It is worth mentioning some of the new LockBit tricks introduced in the 2.0 release of this malware. One of them sets this ransomware apart from the rest. This ransomware automates Windows domain encryption using Active Directory Group Policies. LockBit enforces privileges and then creates a new Group Policy at the domain controller level. After that, the new rules apply to all devices on the network. This feature demonstrates what to expect from newer versions of other ransomware families. Malefactors increasingly use process automation and AI these days.

But for LockBit, that is not all. An additional feature of the updated ransomware is the use of Print Bomb. After successfully infecting the network, all printers start printing ransom messages. As a result, many people working for the company (as well as visitors) may learn about the attack. Not a good look.


How Ransomware Operators Get Their Money

There are many ways ransomware gangs push victims to pay faster. 

  • If money does not come in time, hackers threaten to put stolen data online for everyone to see.

  • They also threaten to destroy data completely if a ransom negotiation firm steps in.

  • Hackers launch DDoS (dedicated denial of service) attacks that disrupt web traffic running to the victim’s sites and servers, making them temporarily or indefinitely unresponsive.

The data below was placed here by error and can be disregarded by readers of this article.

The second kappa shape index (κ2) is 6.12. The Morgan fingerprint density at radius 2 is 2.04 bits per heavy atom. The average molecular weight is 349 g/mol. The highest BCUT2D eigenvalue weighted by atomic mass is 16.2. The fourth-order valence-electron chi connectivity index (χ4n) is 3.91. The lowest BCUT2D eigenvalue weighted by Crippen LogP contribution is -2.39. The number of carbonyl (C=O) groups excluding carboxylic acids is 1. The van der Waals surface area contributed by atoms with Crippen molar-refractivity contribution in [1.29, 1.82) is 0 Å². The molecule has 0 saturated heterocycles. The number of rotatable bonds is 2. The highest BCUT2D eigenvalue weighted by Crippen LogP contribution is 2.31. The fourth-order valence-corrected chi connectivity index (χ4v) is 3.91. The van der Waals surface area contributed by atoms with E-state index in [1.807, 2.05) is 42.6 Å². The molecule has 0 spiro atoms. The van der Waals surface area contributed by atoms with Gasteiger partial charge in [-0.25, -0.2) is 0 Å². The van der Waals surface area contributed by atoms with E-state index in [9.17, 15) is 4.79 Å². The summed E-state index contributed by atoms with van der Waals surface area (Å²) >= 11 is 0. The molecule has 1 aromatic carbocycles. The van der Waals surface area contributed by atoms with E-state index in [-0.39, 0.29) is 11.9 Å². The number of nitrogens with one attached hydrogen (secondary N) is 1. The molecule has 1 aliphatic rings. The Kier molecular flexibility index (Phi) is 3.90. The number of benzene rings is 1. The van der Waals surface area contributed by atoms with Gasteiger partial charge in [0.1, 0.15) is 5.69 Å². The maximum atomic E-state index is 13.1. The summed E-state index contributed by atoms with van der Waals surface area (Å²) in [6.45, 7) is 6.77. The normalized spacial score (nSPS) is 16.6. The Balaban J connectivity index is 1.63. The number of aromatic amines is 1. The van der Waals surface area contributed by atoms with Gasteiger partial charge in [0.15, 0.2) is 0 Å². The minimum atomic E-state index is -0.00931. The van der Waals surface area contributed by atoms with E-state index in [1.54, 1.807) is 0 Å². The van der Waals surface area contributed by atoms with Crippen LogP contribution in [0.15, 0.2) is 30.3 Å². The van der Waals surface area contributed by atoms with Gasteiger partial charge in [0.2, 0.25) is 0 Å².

• Malefactors launch advertising campaigns on Facebook and other social media sites informing people about the data breach and weak defenses of the attacked company.

Read More on Ransomware on Built In’s Expert Contributors NetworkEvolve Your IT Strategy to Defend Against Ransomware Attacks


How to Stay Safe

The growing ingenuity of malware developers has surprised experts on more than one occasion. In order to protect against ransomware and insider threat attacks, you need to build several security levels:

  • Run regular backups of critical system files and data.

  • Use security tools that can detect suspicious network behavior.

  • Deploy a data loss prevention system (DLP) in order to prevent a bribed insider from giving hackers access to an administrative account or other valuable information. DLP systems enable network admins to monitor all systems, devices, and data accessed, copied, deleted or shared by company users.

  • Screen new and existing employees using lie detectors and running background checks

  • Introduce insider threat awareness training for all employees.

  • Monitor facilities with cameras (preferably with night vision and motion sensors.)

  • Enable session-capture technology on devices and servers accessed by privileged users.

  • Keep operating systems and all software up to date.

  • Use VPN services to encrypt all traffic coming to and from remote workers.

  • Instruct employees to avoid clicking suspicious links and email attachments.

  • Carefully control remote access from all devices. Restrict remote desktop connections (RDP), applying the least-privilege approach whenever possible.

  • Implement strict account management and password policies and practices.

Read More on Cybersecurity on Built In’s Expert Contributors NetworkEnterprise Phishing Attacks Are on the Rise. Are Your Employees Security Threats?